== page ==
Rome Reports recently put out a very interesting video about a major archaeological find in the Vatican. It is being likened to the ancient city of Pompei:
The “Necropolis of the Via Triumphalis” is now open to the public. Entrance is through the Vatican Museums, and my understanding is that it is mostly located beneath the museums and part of the Vatican Gardens. You can buy just a ticket for the Necropolis, or buy it in conjunction with a visit to the Museums. There is a third option which includes a visit to the Vatican Gardens. It is good to book in advance, as access is limited.
Ticket information for the Necropolis of the Via Triumphalis is on this page (click on “guided tours for individuals”).
Another Vatican archaeological tour that is worth the time and money is the “Scavi” (excavations) beneath St. Peter’s Basilica. Taking this tour, it is possible to see and pray at the tomb of St. Peter. However, access is quite limited and it is necessary to book several months in advance.
This Vatican web page has all the information you need for making your reservation for the “Scavi Tour”. Be sure to follow the instructions very carefully; then, have a lot of patience, as it usually takes them a long time to respond.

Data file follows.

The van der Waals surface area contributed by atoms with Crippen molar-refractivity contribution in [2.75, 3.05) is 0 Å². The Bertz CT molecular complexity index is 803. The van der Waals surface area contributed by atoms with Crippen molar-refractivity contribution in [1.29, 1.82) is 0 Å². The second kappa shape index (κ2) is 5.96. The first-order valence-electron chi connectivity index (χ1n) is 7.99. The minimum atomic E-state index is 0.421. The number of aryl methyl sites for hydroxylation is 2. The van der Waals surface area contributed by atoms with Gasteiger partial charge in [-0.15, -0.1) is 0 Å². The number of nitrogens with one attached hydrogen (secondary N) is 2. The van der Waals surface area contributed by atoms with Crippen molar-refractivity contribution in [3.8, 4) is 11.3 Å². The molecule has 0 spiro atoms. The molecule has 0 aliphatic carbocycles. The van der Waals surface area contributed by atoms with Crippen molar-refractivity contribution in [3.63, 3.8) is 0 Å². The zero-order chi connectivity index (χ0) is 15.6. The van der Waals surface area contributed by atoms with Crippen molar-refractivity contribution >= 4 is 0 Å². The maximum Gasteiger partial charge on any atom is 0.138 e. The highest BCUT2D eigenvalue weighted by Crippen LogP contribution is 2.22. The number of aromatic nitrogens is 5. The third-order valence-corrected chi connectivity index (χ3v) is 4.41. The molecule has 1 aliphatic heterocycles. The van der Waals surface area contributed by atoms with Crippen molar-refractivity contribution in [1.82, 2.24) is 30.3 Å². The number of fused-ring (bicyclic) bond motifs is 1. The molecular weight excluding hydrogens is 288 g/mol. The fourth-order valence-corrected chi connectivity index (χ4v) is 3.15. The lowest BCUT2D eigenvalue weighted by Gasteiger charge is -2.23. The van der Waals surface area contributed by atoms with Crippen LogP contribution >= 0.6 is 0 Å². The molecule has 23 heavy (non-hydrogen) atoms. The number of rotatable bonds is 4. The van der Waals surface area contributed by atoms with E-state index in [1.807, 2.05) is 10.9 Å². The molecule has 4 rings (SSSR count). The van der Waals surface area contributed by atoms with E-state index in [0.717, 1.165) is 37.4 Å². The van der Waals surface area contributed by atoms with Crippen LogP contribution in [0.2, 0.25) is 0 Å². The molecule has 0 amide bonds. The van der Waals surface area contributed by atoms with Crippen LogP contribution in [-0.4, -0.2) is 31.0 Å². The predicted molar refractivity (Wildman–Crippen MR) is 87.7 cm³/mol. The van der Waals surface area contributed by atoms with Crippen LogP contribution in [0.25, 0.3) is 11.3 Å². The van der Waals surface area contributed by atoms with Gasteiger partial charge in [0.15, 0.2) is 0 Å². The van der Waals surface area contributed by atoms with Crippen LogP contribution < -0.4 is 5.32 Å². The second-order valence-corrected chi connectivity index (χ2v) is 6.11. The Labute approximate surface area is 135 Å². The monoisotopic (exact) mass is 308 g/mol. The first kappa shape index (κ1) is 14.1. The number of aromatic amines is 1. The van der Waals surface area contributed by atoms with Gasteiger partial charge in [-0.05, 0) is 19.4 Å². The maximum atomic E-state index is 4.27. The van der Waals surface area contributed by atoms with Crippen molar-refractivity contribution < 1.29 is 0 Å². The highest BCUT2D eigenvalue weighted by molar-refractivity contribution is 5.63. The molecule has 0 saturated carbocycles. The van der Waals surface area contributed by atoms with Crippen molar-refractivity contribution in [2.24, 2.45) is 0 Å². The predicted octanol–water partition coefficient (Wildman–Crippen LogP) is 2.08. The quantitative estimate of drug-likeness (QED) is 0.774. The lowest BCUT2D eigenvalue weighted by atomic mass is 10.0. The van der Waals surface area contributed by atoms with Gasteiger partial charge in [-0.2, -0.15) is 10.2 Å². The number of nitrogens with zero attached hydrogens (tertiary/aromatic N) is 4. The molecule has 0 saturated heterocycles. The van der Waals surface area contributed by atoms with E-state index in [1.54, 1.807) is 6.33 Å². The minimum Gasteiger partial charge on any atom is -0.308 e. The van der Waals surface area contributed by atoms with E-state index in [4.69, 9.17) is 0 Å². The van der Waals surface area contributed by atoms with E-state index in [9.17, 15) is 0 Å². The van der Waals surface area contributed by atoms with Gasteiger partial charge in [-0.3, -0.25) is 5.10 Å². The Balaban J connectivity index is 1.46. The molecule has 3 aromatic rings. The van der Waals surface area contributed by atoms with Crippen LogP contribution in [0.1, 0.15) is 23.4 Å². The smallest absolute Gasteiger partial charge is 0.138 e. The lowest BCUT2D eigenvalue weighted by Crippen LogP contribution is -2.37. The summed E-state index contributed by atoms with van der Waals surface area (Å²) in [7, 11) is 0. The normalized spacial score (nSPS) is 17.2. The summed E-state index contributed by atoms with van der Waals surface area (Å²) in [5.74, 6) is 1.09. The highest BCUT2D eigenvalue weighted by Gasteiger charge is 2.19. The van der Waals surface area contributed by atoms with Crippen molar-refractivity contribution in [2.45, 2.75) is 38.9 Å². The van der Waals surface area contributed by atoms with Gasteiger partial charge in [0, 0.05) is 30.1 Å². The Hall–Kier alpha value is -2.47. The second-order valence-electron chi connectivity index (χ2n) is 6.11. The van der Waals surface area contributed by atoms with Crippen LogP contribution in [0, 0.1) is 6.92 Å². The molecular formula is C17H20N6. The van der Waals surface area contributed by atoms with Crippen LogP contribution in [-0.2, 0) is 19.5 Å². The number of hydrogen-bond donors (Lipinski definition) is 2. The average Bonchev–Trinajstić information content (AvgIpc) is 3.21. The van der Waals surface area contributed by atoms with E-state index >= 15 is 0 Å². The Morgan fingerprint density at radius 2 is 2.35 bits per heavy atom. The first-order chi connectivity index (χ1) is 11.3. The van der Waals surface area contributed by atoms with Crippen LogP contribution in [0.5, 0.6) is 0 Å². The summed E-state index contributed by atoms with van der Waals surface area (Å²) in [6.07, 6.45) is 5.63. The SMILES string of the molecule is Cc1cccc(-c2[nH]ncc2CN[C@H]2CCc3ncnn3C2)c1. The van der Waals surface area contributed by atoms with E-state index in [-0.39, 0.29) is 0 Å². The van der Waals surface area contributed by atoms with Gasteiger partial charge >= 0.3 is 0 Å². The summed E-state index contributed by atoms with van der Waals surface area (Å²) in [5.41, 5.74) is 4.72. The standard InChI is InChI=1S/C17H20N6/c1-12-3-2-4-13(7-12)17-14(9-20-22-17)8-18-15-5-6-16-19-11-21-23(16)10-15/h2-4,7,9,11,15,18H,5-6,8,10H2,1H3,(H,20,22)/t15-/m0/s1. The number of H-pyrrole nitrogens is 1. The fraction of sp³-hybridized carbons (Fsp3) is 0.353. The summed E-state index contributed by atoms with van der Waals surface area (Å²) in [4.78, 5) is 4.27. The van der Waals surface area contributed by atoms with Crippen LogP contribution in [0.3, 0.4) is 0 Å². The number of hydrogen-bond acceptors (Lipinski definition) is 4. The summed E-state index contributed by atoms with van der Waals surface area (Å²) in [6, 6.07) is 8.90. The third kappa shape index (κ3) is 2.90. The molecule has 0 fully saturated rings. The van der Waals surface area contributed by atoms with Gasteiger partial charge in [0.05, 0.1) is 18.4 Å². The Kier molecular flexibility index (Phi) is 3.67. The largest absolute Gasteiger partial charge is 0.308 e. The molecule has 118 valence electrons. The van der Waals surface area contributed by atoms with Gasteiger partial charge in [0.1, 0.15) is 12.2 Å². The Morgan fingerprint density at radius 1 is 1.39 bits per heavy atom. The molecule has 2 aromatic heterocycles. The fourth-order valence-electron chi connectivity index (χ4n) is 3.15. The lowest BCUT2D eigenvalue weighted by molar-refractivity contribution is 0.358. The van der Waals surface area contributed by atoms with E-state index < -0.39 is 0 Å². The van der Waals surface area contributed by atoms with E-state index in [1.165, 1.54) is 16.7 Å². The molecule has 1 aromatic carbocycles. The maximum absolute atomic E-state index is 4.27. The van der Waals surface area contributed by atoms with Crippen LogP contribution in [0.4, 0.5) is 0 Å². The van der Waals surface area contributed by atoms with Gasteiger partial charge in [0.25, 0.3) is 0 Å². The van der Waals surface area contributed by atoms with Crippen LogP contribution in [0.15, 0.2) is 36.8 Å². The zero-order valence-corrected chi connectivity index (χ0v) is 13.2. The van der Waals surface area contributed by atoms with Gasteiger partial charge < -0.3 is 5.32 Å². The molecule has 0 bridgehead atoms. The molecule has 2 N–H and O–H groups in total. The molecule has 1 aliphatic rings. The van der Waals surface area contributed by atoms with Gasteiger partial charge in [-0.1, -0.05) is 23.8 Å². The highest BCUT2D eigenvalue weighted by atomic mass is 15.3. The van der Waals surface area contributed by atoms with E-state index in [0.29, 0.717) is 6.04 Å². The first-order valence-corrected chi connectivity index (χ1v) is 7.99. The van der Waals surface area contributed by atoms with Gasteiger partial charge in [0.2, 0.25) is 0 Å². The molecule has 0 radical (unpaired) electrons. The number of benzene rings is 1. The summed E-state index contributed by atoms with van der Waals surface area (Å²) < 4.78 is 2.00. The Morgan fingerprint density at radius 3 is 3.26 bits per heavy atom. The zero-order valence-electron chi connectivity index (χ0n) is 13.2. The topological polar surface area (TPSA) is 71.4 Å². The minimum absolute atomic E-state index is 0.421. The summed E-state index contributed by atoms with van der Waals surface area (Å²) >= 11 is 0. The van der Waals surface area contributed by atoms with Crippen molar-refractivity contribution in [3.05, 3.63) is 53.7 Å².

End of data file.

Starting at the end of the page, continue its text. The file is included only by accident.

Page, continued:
I once was told that it helps if, in the email you send them, you say that you would like to “make a pilgrimage to the tomb of the Apostle Peter”. Thus, apparently, it becomes more evident that you are a serious Catholic visitor and not just someone looking to come and take photos (which, in fact, is not allowed). While I don’t think that it really makes a difference if you include that line or not, it couldn’t hurt, so keep it in mind when you send in your email reservation request.
Please note that the so-called “Scavi Tour” (underneath St. Peter’s) is accessed from a completely different point than the newer necropolis mentioned above. This PDF page that I made has directions on how to get to the Scavi Tour.
In an upcoming post I will summarize where all the major Vatican sites are.